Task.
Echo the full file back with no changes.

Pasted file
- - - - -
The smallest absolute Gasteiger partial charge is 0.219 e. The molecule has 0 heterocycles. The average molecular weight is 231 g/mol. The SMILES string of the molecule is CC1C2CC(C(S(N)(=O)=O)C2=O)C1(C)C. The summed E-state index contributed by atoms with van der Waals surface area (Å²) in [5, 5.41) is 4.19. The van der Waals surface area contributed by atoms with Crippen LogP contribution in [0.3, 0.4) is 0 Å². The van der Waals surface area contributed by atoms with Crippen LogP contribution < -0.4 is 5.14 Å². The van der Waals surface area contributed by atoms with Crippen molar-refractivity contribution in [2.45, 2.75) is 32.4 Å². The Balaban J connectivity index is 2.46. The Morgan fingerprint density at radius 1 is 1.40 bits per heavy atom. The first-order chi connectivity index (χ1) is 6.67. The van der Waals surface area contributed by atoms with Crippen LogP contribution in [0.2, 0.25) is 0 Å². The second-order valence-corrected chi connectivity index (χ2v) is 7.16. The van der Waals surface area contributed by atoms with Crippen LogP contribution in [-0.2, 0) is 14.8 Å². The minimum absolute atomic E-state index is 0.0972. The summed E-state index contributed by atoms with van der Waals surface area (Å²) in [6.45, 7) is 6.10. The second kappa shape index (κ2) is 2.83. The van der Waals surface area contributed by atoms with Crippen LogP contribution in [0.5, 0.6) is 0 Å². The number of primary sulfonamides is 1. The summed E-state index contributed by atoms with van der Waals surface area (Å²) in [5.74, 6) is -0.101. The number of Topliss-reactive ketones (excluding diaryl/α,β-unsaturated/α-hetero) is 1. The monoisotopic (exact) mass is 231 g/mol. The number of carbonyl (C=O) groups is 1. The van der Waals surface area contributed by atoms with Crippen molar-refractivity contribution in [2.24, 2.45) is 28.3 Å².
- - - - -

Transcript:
The smallest absolute Gasteiger partial charge is 0.219 e. The molecule has 0 heterocycles. The average molecular weight is 231 g/mol. The SMILES string of the molecule is CC1C2CC(C(S(N)(=O)=O)C2=O)C1(C)C. The summed E-state index contributed by atoms with van der Waals surface area (Å²) in [5, 5.41) is 4.19. The van der Waals surface area contributed by atoms with Crippen LogP contribution in [0.3, 0.4) is 0 Å². The van der Waals surface area contributed by atoms with Crippen LogP contribution < -0.4 is 5.14 Å². The van der Waals surface area contributed by atoms with Crippen molar-refractivity contribution in [2.45, 2.75) is 32.4 Å². The Balaban J connectivity index is 2.46. The Morgan fingerprint density at radius 1 is 1.40 bits per heavy atom. The first-order chi connectivity index (χ1) is 6.67. The van der Waals surface area contributed by atoms with Crippen LogP contribution in [0.2, 0.25) is 0 Å². The second-order valence-corrected chi connectivity index (χ2v) is 7.16. The van der Waals surface area contributed by atoms with Crippen LogP contribution in [-0.2, 0) is 14.8 Å². The minimum absolute atomic E-state index is 0.0972. The summed E-state index contributed by atoms with van der Waals surface area (Å²) in [6.45, 7) is 6.10. The second kappa shape index (κ2) is 2.83. The van der Waals surface area contributed by atoms with Crippen LogP contribution in [0.5, 0.6) is 0 Å². The number of primary sulfonamides is 1. The summed E-state index contributed by atoms with van der Waals surface area (Å²) in [5.74, 6) is -0.101. The number of Topliss-reactive ketones (excluding diaryl/α,β-unsaturated/α-hetero) is 1. The monoisotopic (exact) mass is 231 g/mol. The number of carbonyl (C=O) groups is 1. The van der Waals surface area contributed by atoms with Crippen molar-refractivity contribution in [2.24, 2.45) is 28.3 Å².